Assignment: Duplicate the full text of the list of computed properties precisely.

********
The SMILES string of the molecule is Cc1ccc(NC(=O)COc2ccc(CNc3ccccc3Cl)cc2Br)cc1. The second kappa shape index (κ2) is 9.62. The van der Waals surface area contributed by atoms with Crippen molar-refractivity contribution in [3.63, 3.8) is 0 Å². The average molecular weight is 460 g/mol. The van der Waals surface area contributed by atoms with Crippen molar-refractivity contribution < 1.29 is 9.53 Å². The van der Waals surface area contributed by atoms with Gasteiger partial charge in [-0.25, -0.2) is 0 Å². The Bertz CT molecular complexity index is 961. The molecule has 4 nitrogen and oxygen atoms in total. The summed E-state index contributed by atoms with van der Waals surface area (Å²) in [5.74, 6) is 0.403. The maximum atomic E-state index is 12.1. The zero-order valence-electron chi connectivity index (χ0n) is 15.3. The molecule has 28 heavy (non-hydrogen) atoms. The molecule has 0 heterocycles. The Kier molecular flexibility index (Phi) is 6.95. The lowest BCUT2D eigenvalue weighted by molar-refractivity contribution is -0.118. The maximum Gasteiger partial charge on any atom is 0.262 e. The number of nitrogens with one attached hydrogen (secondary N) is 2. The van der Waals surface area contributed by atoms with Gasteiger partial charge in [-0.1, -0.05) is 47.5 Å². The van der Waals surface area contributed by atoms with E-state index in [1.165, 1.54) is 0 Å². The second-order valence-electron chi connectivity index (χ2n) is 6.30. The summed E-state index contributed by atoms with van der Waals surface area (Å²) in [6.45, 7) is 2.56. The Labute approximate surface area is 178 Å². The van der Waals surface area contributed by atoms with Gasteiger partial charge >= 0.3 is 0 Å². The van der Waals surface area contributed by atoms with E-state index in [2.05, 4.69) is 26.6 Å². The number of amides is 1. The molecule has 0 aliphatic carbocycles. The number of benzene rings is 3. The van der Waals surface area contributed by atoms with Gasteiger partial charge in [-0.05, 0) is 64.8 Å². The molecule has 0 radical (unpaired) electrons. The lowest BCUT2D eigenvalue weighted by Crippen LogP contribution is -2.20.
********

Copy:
The SMILES string of the molecule is Cc1ccc(NC(=O)COc2ccc(CNc3ccccc3Cl)cc2Br)cc1. The second kappa shape index (κ2) is 9.62. The van der Waals surface area contributed by atoms with Crippen molar-refractivity contribution in [3.63, 3.8) is 0 Å². The average molecular weight is 460 g/mol. The van der Waals surface area contributed by atoms with Crippen molar-refractivity contribution < 1.29 is 9.53 Å². The van der Waals surface area contributed by atoms with Gasteiger partial charge in [-0.25, -0.2) is 0 Å². The Bertz CT molecular complexity index is 961. The molecule has 4 nitrogen and oxygen atoms in total. The summed E-state index contributed by atoms with van der Waals surface area (Å²) in [5.74, 6) is 0.403. The maximum atomic E-state index is 12.1. The zero-order valence-electron chi connectivity index (χ0n) is 15.3. The molecule has 28 heavy (non-hydrogen) atoms. The molecule has 0 heterocycles. The Kier molecular flexibility index (Phi) is 6.95. The lowest BCUT2D eigenvalue weighted by molar-refractivity contribution is -0.118. The maximum Gasteiger partial charge on any atom is 0.262 e. The number of nitrogens with one attached hydrogen (secondary N) is 2. The van der Waals surface area contributed by atoms with Gasteiger partial charge in [-0.1, -0.05) is 47.5 Å². The van der Waals surface area contributed by atoms with E-state index in [1.165, 1.54) is 0 Å². The second-order valence-electron chi connectivity index (χ2n) is 6.30. The summed E-state index contributed by atoms with van der Waals surface area (Å²) in [6.45, 7) is 2.56. The Labute approximate surface area is 178 Å². The van der Waals surface area contributed by atoms with Gasteiger partial charge >= 0.3 is 0 Å². The van der Waals surface area contributed by atoms with E-state index in [2.05, 4.69) is 26.6 Å². The number of amides is 1. The molecule has 0 aliphatic carbocycles. The number of benzene rings is 3. The van der Waals surface area contributed by atoms with Gasteiger partial charge in [-0.05, 0) is 64.8 Å². The molecule has 0 radical (unpaired) electrons. The lowest BCUT2D eigenvalue weighted by Crippen LogP contribution is -2.20.